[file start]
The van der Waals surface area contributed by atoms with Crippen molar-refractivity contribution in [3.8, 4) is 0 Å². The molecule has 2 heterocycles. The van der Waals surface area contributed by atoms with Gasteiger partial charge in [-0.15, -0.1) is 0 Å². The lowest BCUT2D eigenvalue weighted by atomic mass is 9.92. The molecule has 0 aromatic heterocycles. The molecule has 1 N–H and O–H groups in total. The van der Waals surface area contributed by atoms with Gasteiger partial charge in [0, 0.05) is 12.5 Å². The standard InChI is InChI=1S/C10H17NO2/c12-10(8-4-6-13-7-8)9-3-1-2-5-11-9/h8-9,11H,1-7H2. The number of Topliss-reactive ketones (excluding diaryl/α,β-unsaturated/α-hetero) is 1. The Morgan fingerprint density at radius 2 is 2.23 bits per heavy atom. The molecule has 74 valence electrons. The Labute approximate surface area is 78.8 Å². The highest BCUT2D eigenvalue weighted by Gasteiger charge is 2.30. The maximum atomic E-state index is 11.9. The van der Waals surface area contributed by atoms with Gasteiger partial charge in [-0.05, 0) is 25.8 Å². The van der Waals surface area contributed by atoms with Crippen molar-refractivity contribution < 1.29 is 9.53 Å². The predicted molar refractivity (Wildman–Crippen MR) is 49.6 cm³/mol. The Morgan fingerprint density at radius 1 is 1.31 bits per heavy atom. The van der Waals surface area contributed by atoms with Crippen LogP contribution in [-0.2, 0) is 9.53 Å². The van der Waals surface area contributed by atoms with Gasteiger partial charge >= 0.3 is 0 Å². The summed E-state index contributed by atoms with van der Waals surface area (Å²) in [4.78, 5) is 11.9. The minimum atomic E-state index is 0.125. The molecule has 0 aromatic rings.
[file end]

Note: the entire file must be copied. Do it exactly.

The van der Waals surface area contributed by atoms with Crippen molar-refractivity contribution in [3.8, 4) is 0 Å². The molecule has 2 heterocycles. The van der Waals surface area contributed by atoms with Gasteiger partial charge in [-0.15, -0.1) is 0 Å². The lowest BCUT2D eigenvalue weighted by atomic mass is 9.92. The molecule has 0 aromatic heterocycles. The molecule has 1 N–H and O–H groups in total. The van der Waals surface area contributed by atoms with Gasteiger partial charge in [0, 0.05) is 12.5 Å². The standard InChI is InChI=1S/C10H17NO2/c12-10(8-4-6-13-7-8)9-3-1-2-5-11-9/h8-9,11H,1-7H2. The number of Topliss-reactive ketones (excluding diaryl/α,β-unsaturated/α-hetero) is 1. The Morgan fingerprint density at radius 2 is 2.23 bits per heavy atom. The molecule has 74 valence electrons. The Labute approximate surface area is 78.8 Å². The highest BCUT2D eigenvalue weighted by Gasteiger charge is 2.30. The maximum atomic E-state index is 11.9. The van der Waals surface area contributed by atoms with Gasteiger partial charge in [-0.05, 0) is 25.8 Å². The van der Waals surface area contributed by atoms with Crippen molar-refractivity contribution < 1.29 is 9.53 Å². The predicted molar refractivity (Wildman–Crippen MR) is 49.6 cm³/mol. The Morgan fingerprint density at radius 1 is 1.31 bits per heavy atom. The van der Waals surface area contributed by atoms with Crippen LogP contribution in [-0.2, 0) is 9.53 Å². The van der Waals surface area contributed by atoms with Gasteiger partial charge >= 0.3 is 0 Å². The summed E-state index contributed by atoms with van der Waals surface area (Å²) in [4.78, 5) is 11.9. The minimum atomic E-state index is 0.125. The molecule has 0 aromatic rings.